AMD (AMD) has had more comebacks than Lindsay Lohan, and just as many failed ones.
Yet each time it rises, there are people who pile in. Maybe because the company always looks cheap as chips, and maybe because we just want to believe.
The company has had three "false dawns" in the last decade. The best of them was in 2004-05, when AMD beat Intel to the low-power, multi-core processor market. But things also seemed to be getting better in 2009, after AMD spun out its chip foundry, and in 2011, when it sought to wow Chinese OEMs, only to fall back to Earth.
Earth in this case is a price of $2.47, a total market cap of $1.76 billion. That's a little more than Ancestry.Com fetched last year. When you're worth less than a Web site, and you're supposedly in the business of making semiconductors, the name for that situation is dire.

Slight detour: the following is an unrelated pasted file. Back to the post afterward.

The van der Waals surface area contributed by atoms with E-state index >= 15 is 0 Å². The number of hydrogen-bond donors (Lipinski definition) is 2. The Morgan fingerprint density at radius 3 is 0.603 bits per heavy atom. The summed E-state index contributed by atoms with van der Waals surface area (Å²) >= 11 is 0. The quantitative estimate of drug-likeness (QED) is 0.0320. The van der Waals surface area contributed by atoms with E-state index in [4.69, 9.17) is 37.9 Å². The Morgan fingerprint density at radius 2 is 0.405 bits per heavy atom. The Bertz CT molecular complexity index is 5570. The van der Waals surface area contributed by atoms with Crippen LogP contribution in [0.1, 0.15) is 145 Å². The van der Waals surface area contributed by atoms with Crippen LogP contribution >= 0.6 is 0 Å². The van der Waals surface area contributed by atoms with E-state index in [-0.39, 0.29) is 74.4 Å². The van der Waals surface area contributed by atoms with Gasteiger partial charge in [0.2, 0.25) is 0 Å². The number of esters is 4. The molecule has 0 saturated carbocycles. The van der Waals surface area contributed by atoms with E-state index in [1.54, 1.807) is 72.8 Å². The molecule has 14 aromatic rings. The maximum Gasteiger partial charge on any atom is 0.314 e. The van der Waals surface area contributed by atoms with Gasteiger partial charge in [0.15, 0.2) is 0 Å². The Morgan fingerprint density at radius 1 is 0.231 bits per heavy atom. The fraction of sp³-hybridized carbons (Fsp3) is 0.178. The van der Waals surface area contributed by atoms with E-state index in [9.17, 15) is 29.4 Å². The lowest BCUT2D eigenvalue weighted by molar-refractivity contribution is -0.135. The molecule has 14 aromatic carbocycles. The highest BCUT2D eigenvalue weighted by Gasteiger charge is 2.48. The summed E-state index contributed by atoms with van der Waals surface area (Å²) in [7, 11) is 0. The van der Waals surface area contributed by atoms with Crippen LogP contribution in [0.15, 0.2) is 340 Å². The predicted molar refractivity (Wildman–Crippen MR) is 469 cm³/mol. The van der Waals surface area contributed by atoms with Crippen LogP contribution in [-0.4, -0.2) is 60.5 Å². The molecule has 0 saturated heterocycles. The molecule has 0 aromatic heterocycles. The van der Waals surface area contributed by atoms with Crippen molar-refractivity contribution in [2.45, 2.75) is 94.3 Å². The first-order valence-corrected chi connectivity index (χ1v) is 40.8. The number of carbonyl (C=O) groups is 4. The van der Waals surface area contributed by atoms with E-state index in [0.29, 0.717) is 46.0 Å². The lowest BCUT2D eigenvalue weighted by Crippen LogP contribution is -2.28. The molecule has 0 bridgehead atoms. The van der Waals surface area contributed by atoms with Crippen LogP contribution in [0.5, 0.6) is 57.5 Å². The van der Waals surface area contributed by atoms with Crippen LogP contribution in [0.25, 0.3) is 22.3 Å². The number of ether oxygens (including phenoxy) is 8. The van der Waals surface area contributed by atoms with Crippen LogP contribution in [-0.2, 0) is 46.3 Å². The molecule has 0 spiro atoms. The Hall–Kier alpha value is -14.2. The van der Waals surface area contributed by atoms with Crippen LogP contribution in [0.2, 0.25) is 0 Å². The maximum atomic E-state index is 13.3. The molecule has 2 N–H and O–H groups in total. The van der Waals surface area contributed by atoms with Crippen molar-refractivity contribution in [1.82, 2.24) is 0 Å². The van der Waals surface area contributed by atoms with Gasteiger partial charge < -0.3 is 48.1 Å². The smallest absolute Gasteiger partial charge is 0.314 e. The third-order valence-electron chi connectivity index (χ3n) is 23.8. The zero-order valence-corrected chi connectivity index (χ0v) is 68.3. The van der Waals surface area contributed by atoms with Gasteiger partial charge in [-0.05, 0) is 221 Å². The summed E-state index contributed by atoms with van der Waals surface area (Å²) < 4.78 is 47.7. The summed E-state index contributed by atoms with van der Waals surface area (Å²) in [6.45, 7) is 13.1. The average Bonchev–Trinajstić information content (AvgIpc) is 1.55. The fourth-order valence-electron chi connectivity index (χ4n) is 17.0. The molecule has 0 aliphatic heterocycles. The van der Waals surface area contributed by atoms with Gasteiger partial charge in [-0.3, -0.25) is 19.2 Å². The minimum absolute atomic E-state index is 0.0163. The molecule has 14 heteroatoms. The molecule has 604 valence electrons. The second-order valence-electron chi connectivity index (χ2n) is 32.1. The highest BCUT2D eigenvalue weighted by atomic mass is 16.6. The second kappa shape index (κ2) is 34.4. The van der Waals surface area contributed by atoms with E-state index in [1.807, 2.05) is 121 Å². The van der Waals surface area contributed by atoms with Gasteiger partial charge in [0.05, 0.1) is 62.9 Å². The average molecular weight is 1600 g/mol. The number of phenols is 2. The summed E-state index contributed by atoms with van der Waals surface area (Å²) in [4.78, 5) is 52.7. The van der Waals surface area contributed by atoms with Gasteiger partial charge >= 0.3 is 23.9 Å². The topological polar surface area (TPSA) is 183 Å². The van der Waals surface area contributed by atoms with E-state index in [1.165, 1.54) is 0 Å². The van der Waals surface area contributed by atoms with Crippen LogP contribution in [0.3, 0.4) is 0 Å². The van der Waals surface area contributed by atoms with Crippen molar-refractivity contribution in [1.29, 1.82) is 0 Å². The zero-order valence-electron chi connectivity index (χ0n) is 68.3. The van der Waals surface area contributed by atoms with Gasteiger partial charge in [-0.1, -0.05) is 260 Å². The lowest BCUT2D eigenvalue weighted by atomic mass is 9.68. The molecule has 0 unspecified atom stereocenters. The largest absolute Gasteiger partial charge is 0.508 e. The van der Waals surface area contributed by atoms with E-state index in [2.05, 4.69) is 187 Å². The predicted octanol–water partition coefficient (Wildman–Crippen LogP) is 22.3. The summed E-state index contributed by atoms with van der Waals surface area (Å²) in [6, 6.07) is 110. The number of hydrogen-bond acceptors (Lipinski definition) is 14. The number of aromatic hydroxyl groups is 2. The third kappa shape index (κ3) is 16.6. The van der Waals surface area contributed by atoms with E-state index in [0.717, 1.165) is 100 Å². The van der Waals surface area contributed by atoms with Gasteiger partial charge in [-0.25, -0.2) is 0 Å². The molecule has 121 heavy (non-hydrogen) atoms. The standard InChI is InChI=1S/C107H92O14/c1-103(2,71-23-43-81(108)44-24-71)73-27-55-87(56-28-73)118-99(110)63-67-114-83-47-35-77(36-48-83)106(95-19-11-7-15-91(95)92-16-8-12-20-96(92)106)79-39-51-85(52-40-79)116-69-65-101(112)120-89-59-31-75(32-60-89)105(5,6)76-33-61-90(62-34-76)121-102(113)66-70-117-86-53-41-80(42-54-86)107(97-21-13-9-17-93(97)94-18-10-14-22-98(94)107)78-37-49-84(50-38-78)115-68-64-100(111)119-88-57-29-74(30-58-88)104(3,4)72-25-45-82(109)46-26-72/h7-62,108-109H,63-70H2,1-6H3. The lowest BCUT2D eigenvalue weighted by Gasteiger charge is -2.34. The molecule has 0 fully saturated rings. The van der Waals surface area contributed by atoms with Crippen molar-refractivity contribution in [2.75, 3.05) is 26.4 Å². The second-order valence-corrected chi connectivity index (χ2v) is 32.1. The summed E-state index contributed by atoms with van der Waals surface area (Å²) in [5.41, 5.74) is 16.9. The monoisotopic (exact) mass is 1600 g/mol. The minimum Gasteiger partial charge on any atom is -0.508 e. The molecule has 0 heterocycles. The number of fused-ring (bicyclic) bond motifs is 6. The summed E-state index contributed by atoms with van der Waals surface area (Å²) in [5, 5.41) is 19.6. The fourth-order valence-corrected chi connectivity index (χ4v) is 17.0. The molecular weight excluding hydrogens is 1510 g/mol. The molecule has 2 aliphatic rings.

But not to worry - AMD is getting the band back together. Charles Matar, Wayne Maretsky, and Jim Keller, who led the company's work in low-power designs in the last decade, are back at the company. There is growing speculation that Sony, or Microsoft, or both might turn to AMD for new game console chips. Or maybe it can get its low-cost ARM-based designs into cheap cloud server boards.
So here is what is going to happen. Sometime in the next six to nine months you're going to read about some big design wins, some new products being built using AMD chips. If you want to speculate the rumor. Then sell the news.
History says you can make as much money on a false dawn as much as on a real one.